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    IRS fears employees being “seized with spontaneous diarrhea”

    IRS fears employees being “seized with spontaneous diarrhea”

    That Legal Insurrection reader comment and another about “buggy whipping” used in court case to justify withholding IRS employee identities.

    Hey, remember the Reader Poll we did about whether it was okay to follow and try to interview Lois Lerner in her neighborhood?

    Do you approve of media confronting Lois Lerner in her neighborhood? (Reader Poll):

    Jason Mattera of the Daily Surge recently filmed an unannounced confrontation with former IRS employee Lois Lerner in her own neighborhood.

    Lerner fled his camera and tried (unsuccessfully) to seek refuge in a neighbor’s home:

    … This may seem invasive and inappropriate, but as Jason Mattera asks her in so many words, is it any more inappropriate than the way Lerner used her position at the IRS to target average Americans?

    So what do you think. After viewing the video, and considering how it must feel for any controversial public figure (do unto others?) to be confronted where s/he lives, was the questioning of Lerner a good thing?

    The result of the Reader Poll was overwhelming:

    Poll Results Lois Lerner Jason Mattera

    Just another Legal Insurrection fun time, right?

    Someone noticed the comments to the blog post.  The IRS.  And it’s not happy.

    In a federal FOIA lawsuit by Judicial Watch seeking records of Lerner emails and IRS efforts to retrieve the emails, the IRS used two of the comments to the Legal Insurrection Reader Poll post to justify the IRS no longer disclosing the identities of IRS personnel.

    Think about that. The IRS is reading our comments. Don’t they have anything better to do, like hassle conservative groups seeking tax-exempt status? On second thought, keep reading our comments and leave conservative groups alone.

    It’s all set forth in the IRS’s opposition to Judicial Watch’s Motion to Compel Discovery. You can read the whole thing here.

    The Legal Insurrection post is Exhibit D to the IRS affidavit.

    Judicial Watch v IRA - IRS Opposition to Discovery Motion - Afft Excerpt re Legal Insurrection

    Footnote No. 2 of the IRS brief explains why one of the comments constitutes a supposed threat to Lerner and IRS employees such that their names need to be kept private [note – the IRS mistakenly refers to the post as Exhibit C, but it’s really Exhibit D]

    Judicial Watch v IRA - IRS Opposition to Discovery Motion - Footnote 3 re Legal Insurrection

    Here’s the full comment by reader “Orwellington“:

    Legal Insurrection Lerner IRS Poll - Comment Orwellington

    And by “C. Lashawn“:

    Legal Insurrection Lerner IRS Poll - Comment C. Lashown

    Does the IRS really fear “public whipping with a buggy whip” and being in such fear its employees are “seized with spontaneous diarrhea”?

    Where does one even find a buggy whip these days?

    I think the commenters were just being snarky.  You know, internet.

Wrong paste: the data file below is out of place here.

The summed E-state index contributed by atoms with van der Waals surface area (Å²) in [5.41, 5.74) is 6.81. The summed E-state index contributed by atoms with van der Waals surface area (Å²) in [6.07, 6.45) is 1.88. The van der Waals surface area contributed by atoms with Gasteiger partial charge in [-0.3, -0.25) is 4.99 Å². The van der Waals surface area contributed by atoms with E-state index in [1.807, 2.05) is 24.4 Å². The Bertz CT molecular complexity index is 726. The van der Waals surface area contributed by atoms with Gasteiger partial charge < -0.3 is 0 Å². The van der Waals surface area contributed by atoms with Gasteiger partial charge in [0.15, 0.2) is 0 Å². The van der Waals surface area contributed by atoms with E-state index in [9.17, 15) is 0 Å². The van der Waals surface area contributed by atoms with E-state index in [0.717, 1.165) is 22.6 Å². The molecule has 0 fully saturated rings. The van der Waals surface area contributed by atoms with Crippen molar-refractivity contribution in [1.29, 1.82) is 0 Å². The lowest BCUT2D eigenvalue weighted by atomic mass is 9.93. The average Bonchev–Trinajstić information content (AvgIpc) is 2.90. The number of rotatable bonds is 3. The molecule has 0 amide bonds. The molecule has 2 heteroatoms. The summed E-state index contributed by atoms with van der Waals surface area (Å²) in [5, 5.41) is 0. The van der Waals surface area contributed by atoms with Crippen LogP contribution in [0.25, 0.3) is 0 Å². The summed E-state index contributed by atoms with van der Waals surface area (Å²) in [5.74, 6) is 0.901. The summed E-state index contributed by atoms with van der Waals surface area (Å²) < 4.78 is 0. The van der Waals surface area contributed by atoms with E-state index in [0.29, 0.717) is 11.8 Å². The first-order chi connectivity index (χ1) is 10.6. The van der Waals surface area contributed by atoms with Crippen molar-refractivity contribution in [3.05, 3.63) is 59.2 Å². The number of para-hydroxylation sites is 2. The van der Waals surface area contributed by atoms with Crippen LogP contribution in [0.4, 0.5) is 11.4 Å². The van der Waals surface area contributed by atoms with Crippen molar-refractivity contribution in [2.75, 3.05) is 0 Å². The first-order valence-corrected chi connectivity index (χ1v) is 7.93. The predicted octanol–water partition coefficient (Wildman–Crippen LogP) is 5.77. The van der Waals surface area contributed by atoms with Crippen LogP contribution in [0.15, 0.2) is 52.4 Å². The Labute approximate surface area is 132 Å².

Now if they had wished to see Lerner hit over the head with a wet noodle resulting in spontaneous projectile vomiting, that would have had even me worried.


    Judicial Watch v IRA – IRS Opposition to Discovery Motion – Exh D Legal Insurrection


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    DaveGinOly | November 21, 2014 at 4:03 pm

    Wouldn’t granting the request have “chilling effect” on freedom of speech? If the government can hide its employees because of political speech practiced in anonymous comments on the Internet, won’t that have a tendency to prevent some from speaking their minds for fear of loss of transparency and accountability in government?

    BierceAmbrose | November 21, 2014 at 7:03 pm

    Well, I for one am afraid of being abused by our current president, given the kind of rhetoric he has deployed consistently for at least 8 years in public, on record. For example, “… punch back twice as hard.”

    Of course with the current president there are the now infamous comments about having the IRS audit people he disagrees with.

    Thus, I will continue to withhold any identifying information about my humble self.

    While I’m at it, were should I sue? How about an inventory of these threats be attached to every single action regarding executive authority or action from now on, plus of course all surveillance and information gathering initiatives whatever the source. Of course I don’t want them knowing where to find me. Look at what they’ve said.

    (Don’t get me started on the rhetoric deployed by Madam Former Speaker, the departing Majority Leader, or various advisers, commissioners, assistants and sundry other there but not there members of the administration. Every time one of them calls me a “criminal” without the benefit of trial, or even charge, just conviction, I believe I am at risk of unlimited sanctions.

    At least an individual can only pummel you their own self, as an amateur, vs. the government deploying effectively unlimited numbers of trained, practiced pummellers at will.)

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